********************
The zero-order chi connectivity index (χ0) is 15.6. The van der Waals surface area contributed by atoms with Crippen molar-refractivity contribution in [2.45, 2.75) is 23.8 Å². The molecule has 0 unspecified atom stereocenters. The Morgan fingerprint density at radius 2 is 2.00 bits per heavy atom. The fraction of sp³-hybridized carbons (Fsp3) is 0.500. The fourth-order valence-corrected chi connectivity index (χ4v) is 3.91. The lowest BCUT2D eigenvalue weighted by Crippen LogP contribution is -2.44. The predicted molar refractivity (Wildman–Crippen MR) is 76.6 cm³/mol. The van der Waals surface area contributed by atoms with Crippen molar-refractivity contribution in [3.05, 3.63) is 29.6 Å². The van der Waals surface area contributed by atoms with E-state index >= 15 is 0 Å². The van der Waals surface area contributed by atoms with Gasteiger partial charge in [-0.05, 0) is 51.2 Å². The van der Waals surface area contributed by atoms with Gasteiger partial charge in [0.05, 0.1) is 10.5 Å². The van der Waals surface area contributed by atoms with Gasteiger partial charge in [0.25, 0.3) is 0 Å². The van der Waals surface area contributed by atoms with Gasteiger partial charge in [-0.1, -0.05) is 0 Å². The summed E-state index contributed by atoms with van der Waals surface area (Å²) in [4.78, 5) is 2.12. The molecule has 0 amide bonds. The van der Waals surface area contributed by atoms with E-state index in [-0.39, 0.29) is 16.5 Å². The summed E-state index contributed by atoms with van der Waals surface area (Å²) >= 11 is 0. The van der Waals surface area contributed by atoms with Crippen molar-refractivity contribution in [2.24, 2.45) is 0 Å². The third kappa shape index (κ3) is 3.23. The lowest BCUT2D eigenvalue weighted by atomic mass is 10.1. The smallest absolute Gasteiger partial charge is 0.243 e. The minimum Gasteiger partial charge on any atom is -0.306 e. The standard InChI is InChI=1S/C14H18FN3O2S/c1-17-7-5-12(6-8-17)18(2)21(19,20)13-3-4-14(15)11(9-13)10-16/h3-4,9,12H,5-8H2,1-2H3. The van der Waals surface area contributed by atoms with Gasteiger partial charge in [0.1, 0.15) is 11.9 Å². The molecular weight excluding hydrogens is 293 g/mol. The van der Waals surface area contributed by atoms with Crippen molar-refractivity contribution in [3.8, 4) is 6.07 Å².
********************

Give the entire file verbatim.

The zero-order chi connectivity index (χ0) is 15.6. The van der Waals surface area contributed by atoms with Crippen molar-refractivity contribution in [2.45, 2.75) is 23.8 Å². The molecule has 0 unspecified atom stereocenters. The Morgan fingerprint density at radius 2 is 2.00 bits per heavy atom. The fraction of sp³-hybridized carbons (Fsp3) is 0.500. The fourth-order valence-corrected chi connectivity index (χ4v) is 3.91. The lowest BCUT2D eigenvalue weighted by Crippen LogP contribution is -2.44. The predicted molar refractivity (Wildman–Crippen MR) is 76.6 cm³/mol. The van der Waals surface area contributed by atoms with Crippen molar-refractivity contribution in [3.05, 3.63) is 29.6 Å². The van der Waals surface area contributed by atoms with E-state index >= 15 is 0 Å². The van der Waals surface area contributed by atoms with Gasteiger partial charge in [-0.05, 0) is 51.2 Å². The van der Waals surface area contributed by atoms with Gasteiger partial charge in [0.05, 0.1) is 10.5 Å². The van der Waals surface area contributed by atoms with Gasteiger partial charge in [0.25, 0.3) is 0 Å². The van der Waals surface area contributed by atoms with Gasteiger partial charge in [-0.1, -0.05) is 0 Å². The summed E-state index contributed by atoms with van der Waals surface area (Å²) in [4.78, 5) is 2.12. The molecule has 0 amide bonds. The van der Waals surface area contributed by atoms with E-state index in [-0.39, 0.29) is 16.5 Å². The summed E-state index contributed by atoms with van der Waals surface area (Å²) >= 11 is 0. The van der Waals surface area contributed by atoms with Crippen molar-refractivity contribution in [2.24, 2.45) is 0 Å². The third kappa shape index (κ3) is 3.23. The lowest BCUT2D eigenvalue weighted by atomic mass is 10.1. The smallest absolute Gasteiger partial charge is 0.243 e. The minimum Gasteiger partial charge on any atom is -0.306 e. The standard InChI is InChI=1S/C14H18FN3O2S/c1-17-7-5-12(6-8-17)18(2)21(19,20)13-3-4-14(15)11(9-13)10-16/h3-4,9,12H,5-8H2,1-2H3. The van der Waals surface area contributed by atoms with Gasteiger partial charge in [0.1, 0.15) is 11.9 Å². The molecular weight excluding hydrogens is 293 g/mol. The van der Waals surface area contributed by atoms with Crippen molar-refractivity contribution in [3.8, 4) is 6.07 Å².